How Can I Find An Agent?
By Eric Olsen
I know there are some good agents out there. Some of the writers in We Wanted to Be Writers have good agents, agents who sell their work and aggressively look after their interests and hold their hands when hands need holding and return their calls and do all the other things agents are supposed to do . . . and too often don’t.
“When I got out of Iowa,” says Sandra Cisneros, “I learned the business side the wrong way, by signing on the dotted line—and then later on I had to get an agent who helped save me from the big mistakes I’d made as a young writer . . . When I talk to young women, I tell them you don’t need a husband, you need an agent.”
“You need a shark, someone to get that best offer,” says Jennie Fields, whose agent, Lisa Bankoff, recently sold her latest novel, The Age of Ecstasy. “You want an agent who understands your book, understands what you’re trying to do. I’ve been with Lisa since 1990. She’s represented all of my books. She’s a go-getter, and tough. Sometimes an agent can be terse with you if they’re tough, but you don’t need a mother, you need someone to give advice.”
“My agents have always been important,” says Joe Haldeman. “They make me more money and allow me to be a writer without the expense of living in New York. I’ve sold books and movies without agents; that is, I sold them on my own, and then had my agent do the paperwork. But I wouldn’t think of trying to make a living at it without an agent.”
So how do you find a good agent, an agent like Sandra has, or Jennie or Joe?
“I tell people to first figure out who writes like you do,” says Jennie. “Who do you relate to in your own writing? Call the publisher, tell them you want to write an article about the writer, and ask them, ‘Who’s their agent?’ Then send a query to the agent. But I found my agent through a friend.”
Look at the acknowledgements of all the books by those authors who, you figure, write the sort of book you’re working on; the writer might mention his or her agent, particularly if the agent scored a fat advance and big movie deal. I just checked the acknowledgements in a book that happened to be at hand, my raggedy paperback edition of Dan Brown’s The Da Vinci Code (OK, I admit it, I read it and, yeah, it ain’t Literature, but I liked it), and I see that Brown lavishes praise on one Heide Lange, “agent extraordinaire.” You can be sure I’ll be sending Ms Lange the first four chapters of my take on ancient conspiracies and secret societies forthwith. I may even stick in some vampires.
“I found my first agent by asking friends,” says Jeffrey Abrahams. “I signed with him and he got me a book deal. My second book was totally different, though, about the homeless and not his kind of book, so I went looking for another agent. I queried five. They all wanted to represent the book. Four were in the Bay Area, where I live, the fifth in New York. I went with the New Yorker. I figured he’d have the contacts.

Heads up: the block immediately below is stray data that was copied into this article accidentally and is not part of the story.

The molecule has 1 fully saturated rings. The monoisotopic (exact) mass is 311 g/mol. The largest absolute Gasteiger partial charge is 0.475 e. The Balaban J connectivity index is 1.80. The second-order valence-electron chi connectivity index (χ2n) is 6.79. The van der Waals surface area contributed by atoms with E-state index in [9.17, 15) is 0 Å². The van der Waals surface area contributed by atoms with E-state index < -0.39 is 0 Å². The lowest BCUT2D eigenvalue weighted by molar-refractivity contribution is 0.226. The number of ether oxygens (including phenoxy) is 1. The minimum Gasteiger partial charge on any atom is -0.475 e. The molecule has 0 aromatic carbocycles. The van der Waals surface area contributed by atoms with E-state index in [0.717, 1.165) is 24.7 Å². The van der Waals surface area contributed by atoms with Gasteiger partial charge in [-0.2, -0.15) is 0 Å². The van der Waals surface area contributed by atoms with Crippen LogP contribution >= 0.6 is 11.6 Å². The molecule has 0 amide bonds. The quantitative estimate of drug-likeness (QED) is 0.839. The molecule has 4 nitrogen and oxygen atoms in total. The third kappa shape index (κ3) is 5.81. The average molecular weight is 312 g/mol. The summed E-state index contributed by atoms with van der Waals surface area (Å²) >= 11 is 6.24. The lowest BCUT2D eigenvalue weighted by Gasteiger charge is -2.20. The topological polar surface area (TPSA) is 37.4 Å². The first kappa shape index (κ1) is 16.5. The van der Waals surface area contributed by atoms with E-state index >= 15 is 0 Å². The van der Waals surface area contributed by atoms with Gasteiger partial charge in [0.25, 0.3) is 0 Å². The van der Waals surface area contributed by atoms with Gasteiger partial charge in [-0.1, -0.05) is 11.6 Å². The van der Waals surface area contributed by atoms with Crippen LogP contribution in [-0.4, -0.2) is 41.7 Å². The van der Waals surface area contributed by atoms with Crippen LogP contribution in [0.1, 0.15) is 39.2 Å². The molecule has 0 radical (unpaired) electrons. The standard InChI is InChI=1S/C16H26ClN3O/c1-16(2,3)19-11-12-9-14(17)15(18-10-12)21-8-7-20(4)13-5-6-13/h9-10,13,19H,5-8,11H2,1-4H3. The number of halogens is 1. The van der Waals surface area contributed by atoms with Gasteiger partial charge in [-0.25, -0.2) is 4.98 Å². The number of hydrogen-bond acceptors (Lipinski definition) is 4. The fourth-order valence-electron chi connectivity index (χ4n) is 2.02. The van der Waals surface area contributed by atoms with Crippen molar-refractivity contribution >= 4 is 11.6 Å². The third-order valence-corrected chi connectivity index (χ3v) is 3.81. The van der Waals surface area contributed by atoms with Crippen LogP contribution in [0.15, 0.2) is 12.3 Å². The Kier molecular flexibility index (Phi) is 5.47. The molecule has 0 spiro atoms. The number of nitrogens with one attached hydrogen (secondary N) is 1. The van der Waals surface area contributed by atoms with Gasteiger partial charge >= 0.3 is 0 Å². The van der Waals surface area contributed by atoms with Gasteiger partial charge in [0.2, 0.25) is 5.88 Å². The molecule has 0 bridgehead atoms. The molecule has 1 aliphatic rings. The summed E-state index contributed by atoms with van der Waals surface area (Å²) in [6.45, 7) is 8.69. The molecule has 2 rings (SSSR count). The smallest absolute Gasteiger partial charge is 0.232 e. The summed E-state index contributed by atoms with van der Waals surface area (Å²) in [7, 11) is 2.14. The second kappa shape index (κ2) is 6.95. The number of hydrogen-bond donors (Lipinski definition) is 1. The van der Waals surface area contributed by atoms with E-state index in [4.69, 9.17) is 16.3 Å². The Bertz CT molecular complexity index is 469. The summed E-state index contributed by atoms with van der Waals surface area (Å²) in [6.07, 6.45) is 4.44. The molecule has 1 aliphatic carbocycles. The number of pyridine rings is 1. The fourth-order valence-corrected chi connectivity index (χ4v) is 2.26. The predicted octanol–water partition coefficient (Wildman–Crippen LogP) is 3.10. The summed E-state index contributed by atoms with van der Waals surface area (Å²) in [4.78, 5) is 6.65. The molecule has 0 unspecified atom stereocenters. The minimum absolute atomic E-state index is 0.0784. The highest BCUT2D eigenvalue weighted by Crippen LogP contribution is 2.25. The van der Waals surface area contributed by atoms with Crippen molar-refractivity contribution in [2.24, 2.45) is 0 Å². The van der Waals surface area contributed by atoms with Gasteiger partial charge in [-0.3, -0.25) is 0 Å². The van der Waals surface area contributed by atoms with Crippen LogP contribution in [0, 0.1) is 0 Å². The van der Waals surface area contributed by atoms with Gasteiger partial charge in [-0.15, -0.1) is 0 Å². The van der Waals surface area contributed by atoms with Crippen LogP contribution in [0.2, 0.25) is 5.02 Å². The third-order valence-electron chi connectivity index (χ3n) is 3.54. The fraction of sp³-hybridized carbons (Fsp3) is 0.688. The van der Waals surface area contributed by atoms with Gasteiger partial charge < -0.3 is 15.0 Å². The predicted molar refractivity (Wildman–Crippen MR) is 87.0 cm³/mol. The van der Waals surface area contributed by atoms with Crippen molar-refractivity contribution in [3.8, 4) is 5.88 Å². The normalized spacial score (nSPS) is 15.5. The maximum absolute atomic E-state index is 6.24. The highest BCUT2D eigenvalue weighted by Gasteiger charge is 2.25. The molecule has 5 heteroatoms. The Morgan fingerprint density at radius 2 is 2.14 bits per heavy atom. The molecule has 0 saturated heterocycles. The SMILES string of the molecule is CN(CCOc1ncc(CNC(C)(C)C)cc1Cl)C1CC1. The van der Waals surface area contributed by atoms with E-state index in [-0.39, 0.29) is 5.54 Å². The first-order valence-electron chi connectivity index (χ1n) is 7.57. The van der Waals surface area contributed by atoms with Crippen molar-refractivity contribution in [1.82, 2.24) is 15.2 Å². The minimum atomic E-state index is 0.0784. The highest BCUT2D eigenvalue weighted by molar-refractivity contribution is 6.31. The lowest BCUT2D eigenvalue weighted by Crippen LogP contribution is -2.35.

He was great—communicative, responsive. He sent the book out to 60 publishers, all of whom said, in one way or another, that the market had changed and no one wanted a book about the homeless. My agent was great; he didn’t charge me for all those copies, for the calls, for anything. ‘Well,’ he finally told me, ‘we tried.’ Now, that guy was an agent.”
There are so many people out there these days calling themselves agents that it’s almost as if one needs an agent to find an agent. The field seems to be particularly rich with scamsters, rather like the banking sector, so proceed with caution.
First of all, a real agent makes money by selling your work. Stay well clear of anyone calling himself an agent who charges an upfront “reading fee” or “representation fee” or “marketing fee.” Don’t get mixed up with anyone who refers you to fee-charging publishers, or requires you to use his own editing services, for a fee of course.
There are several services that can help.
• Agent Query is a free service with all sorts of info about agents, the nuts-and-bolts of finding an agent, and a searchable database. It also has a list of scams to watch out for.
• Writer Beware also has a nice discussion of scams to avoid. You can find this on the Science Fiction and Fantasy Writers of America website. This is, by the way, one of my favorite sites, a wealth of good advice about the business and practice of writing that will be useful for any writer.
• The Writer’s Market series published by Writer’s Digest is full of current info about agents (which can also be obtained on constantly updating annual subscription at the Writers Market website). See also the 2011 Guide To Literary Agents by Chuck Sambuco, Writer’s Digest book editor, and Jeff Herman’s annual Writer’s Guide to Book Editors, Publishers, and Literary Agents.
• Agent Research and Evaluation is a little like a match-making service, and charges $360 for a “customized fingerprint,” developed from a questionnaire you fill out about your work, yourself, your goals. Based on this, they put together a list of agents they think might be best for you.
But assuming you find an agent, the struggle for good representation is far from over. And then one has to wonder if, in this new era of digi-everything, self-publishing, and the collapse of the “legacy” publishing models, you even need an agent.
More on this to come . . .
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